Stephanie Haack is director of
communications for the Computer Museum in Boston.
The quest for artificial intelligence is as modern as the frontiers of computer science and as old as Antiquity. The concept of a "thinking machine" began as early as 2500 B.C., when the Egyptians looked to talking statues for mystical advice. Sitting in the Cairo Museum is a bust of one of these gods, Re-Harmakis, whose neck reveals the secret of his genius: an opening at the nape just big enough to hold a priest.
Even Socrates sought the impartial arbitration of a "thinking machine." In 450 B.C. he told Euthypro, who in the name of piety was about to turn his father in for murder, "I want to know what is characteristic of piety ... that I may have it to turn to, and to use as a standard whereby to judge your actions and those of other men."
Automata, the predecessors of today's robots, date back to ancient Egyptian figurines with movable limbs like those found in Tutankhamen's tomb. Much later, in the fifteenth century A.D., drumming bears and dancing figures on clocks were the favorite automata, and game players such as Wolfgang von Kempelen's Maezel Chess Automaton reigned in the eighteenth century. (Kempelen's automaton proved to be a fake; a legless master chess player was hidden inside.) It took the invention of the Analytical Engine by Charles Babbage in 1833 to make artificial intelligence a real possibility. Babbage's associate, Lady Lovelace, realized the profound potential of this analyzing machine and reassured the public that it could do nothing it was not programmed to do.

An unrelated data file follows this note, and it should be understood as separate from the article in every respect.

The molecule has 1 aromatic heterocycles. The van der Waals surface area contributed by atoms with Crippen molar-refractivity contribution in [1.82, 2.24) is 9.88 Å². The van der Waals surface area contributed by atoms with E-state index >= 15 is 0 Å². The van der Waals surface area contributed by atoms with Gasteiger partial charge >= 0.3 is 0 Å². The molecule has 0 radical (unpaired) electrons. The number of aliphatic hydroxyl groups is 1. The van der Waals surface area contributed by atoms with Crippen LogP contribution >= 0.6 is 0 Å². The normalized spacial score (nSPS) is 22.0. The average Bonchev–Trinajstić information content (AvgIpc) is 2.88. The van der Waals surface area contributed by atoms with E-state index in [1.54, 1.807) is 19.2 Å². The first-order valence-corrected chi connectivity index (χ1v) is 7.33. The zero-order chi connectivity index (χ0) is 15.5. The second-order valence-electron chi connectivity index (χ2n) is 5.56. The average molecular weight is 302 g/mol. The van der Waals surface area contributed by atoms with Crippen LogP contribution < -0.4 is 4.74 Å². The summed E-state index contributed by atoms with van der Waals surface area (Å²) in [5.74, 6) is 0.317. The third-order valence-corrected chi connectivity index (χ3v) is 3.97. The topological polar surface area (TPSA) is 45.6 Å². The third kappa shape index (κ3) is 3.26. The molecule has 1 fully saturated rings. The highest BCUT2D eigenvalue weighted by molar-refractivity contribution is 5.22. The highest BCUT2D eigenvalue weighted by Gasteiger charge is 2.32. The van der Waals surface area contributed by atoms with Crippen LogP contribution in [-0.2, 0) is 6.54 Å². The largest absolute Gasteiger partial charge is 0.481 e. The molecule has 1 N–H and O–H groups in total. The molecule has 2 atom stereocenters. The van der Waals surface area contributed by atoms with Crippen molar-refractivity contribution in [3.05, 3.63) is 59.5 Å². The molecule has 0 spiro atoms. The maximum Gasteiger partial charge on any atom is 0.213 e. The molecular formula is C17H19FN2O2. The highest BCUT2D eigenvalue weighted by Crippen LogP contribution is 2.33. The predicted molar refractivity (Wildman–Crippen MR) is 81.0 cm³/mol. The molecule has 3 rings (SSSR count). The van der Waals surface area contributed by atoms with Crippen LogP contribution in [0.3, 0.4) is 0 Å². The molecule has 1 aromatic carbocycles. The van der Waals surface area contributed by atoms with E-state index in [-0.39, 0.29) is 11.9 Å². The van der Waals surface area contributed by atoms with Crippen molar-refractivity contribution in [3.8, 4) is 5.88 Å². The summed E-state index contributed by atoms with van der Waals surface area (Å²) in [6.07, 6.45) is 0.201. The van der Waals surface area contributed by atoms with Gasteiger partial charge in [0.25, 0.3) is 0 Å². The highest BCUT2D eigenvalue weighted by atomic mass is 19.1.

Artificial intelligence (AI) as both a term and a science was coined 120 years later, after the operational digital computer had made its debut. In 1956 Allen Newell, J. C. Shaw and Herbert Simon introduced the first AI program, the Logic Theorist, to find the basic equations of logic as defined in Principia Mathematica by Bertrand Russell and Alfred North Whitehead. For one of the equations, Theorem 2.85, the Logic Theorist surpassed its inventors' expectations by finding a new and better proof.
Suddenly we had a true "thinking machine"-one that knew more than its programmers.
The Dartmouth Conference
An eclectic array of academic and corporate scientists viewed the demonstration of the Logic Theorist at what became the Dartmouth Summer Research Project on Artificial Intelligence. The attendance list read like a present-day Who's Who in the field: John McCarthy, creator of the popular AI programming language LISP and director of Stanford University's Artificial Intelligence Laboratory; Marvin Minsky, leading AI researcher and Donner Professor of Science at M.I.T.; Claude Shannon, Nobel Prize-winning pioneer of information and AI theory, who was with Bell Laboratories.
By the end of the two-month conference, artificial intelligence had found its niche. Thinking machines and automata were looked upon as antiquated technologies. Researchers' expectations were grandiose, their predictions fantastic. "Within ten years a digital computer will be the world's chess champion," Allen Newell said in 1957, "unless the rules bar it from competition."